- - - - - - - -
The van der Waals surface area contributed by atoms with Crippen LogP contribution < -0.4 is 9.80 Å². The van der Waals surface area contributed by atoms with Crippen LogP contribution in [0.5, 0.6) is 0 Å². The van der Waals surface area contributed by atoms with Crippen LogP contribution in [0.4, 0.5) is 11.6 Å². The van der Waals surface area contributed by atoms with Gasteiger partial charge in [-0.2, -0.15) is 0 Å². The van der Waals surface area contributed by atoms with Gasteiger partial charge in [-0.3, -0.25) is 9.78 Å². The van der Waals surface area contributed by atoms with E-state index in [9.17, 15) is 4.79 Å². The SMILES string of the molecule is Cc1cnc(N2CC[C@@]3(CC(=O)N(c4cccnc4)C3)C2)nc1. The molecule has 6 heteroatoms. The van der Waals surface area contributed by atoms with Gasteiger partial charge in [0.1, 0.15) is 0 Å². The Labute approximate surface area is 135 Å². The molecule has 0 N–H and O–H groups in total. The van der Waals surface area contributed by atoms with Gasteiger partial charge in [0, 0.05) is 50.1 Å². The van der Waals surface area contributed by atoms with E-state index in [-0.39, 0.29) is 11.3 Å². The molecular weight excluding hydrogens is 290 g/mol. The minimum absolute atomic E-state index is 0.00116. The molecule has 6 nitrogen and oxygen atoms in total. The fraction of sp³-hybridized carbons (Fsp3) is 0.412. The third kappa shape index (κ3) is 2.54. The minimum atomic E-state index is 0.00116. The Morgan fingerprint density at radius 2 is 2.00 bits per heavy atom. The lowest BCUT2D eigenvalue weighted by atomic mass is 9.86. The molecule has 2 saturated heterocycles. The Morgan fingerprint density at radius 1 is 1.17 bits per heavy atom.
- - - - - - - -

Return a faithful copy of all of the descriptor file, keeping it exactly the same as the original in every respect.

The van der Waals surface area contributed by atoms with Crippen LogP contribution < -0.4 is 9.80 Å². The van der Waals surface area contributed by atoms with Crippen LogP contribution in [0.5, 0.6) is 0 Å². The van der Waals surface area contributed by atoms with Crippen LogP contribution in [0.4, 0.5) is 11.6 Å². The van der Waals surface area contributed by atoms with Gasteiger partial charge in [-0.2, -0.15) is 0 Å². The van der Waals surface area contributed by atoms with Gasteiger partial charge in [-0.3, -0.25) is 9.78 Å². The van der Waals surface area contributed by atoms with E-state index in [9.17, 15) is 4.79 Å². The SMILES string of the molecule is Cc1cnc(N2CC[C@@]3(CC(=O)N(c4cccnc4)C3)C2)nc1. The molecule has 6 heteroatoms. The van der Waals surface area contributed by atoms with Gasteiger partial charge in [0.1, 0.15) is 0 Å². The Labute approximate surface area is 135 Å². The molecule has 0 N–H and O–H groups in total. The van der Waals surface area contributed by atoms with Gasteiger partial charge in [0, 0.05) is 50.1 Å². The van der Waals surface area contributed by atoms with E-state index in [-0.39, 0.29) is 11.3 Å². The molecular weight excluding hydrogens is 290 g/mol. The minimum absolute atomic E-state index is 0.00116. The molecule has 6 nitrogen and oxygen atoms in total. The fraction of sp³-hybridized carbons (Fsp3) is 0.412. The third kappa shape index (κ3) is 2.54. The minimum atomic E-state index is 0.00116. The Morgan fingerprint density at radius 2 is 2.00 bits per heavy atom. The lowest BCUT2D eigenvalue weighted by atomic mass is 9.86. The molecule has 2 saturated heterocycles. The Morgan fingerprint density at radius 1 is 1.17 bits per heavy atom.